Back in April, we were thrilled to be able to order 20 very inexpensive trees from our Soil and Water Conservation District - a fantastically helpful group of people who have sent me loads of information on everything from planting native species to tax breaks for conservation measures we could take.
Keeping in mind the great suggestions sent by Sally and the District's guide, we chose redbuds and American plums for flowers and wild fruit, and swamp chestnut oaks for the sketchy parts of the wetlands.
The day came to pick up our baby forest, and I insisted on keeping the minivan that day in order to have room for all the trees. I arrived at the 4H Fairgrounds to find the parking lot full and dozens of families milling about, moseying in and out of the assigned barn. It was like a carnival, everyone happy and excited, optimism wafting through the air like sweet wood smoke. I took my number, and shortly I was standing at a folding table waiting eagerly for my order.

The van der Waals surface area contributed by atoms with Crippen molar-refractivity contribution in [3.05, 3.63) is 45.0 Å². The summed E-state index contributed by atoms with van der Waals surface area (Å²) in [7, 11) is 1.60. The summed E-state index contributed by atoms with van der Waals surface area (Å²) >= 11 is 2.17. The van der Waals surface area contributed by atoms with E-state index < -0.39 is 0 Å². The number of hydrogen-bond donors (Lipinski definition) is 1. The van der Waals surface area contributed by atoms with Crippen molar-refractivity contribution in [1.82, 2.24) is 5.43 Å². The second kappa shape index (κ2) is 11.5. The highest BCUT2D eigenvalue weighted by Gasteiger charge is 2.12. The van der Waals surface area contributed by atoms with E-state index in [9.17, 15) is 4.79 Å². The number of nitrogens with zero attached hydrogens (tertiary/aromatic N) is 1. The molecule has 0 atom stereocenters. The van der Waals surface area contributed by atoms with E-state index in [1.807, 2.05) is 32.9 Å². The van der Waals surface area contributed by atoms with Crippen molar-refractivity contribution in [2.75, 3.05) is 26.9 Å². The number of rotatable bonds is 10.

Then the attendant arrived with a paper-wrapped bundle about 10 inches around and two feet long. It contained all 20 of my trees. Crestfallen, I began to regret the squabble over the minivan.
The Hubby got a good laugh at my expense but, as he is a good sport about these things, set out with me to plant my barely rooted twigs. The first one was a plum. I carefully considered where to place it "so it wouldn't block the view of the pond". He looked at the twig. He looked at me. We both burst out laughing, stuffed it in a hole and moved on. By the end of the project we were planting at random, wherever we felt like digging would be easiest.
I have them all staked with flags - we'd never be able to find them again otherwise. And next year I'll fork over the dough for some actual saplings.
Click here to see more Nature Notes.
A Creepy Vampire Story About Anti-Ageing
2 hours ago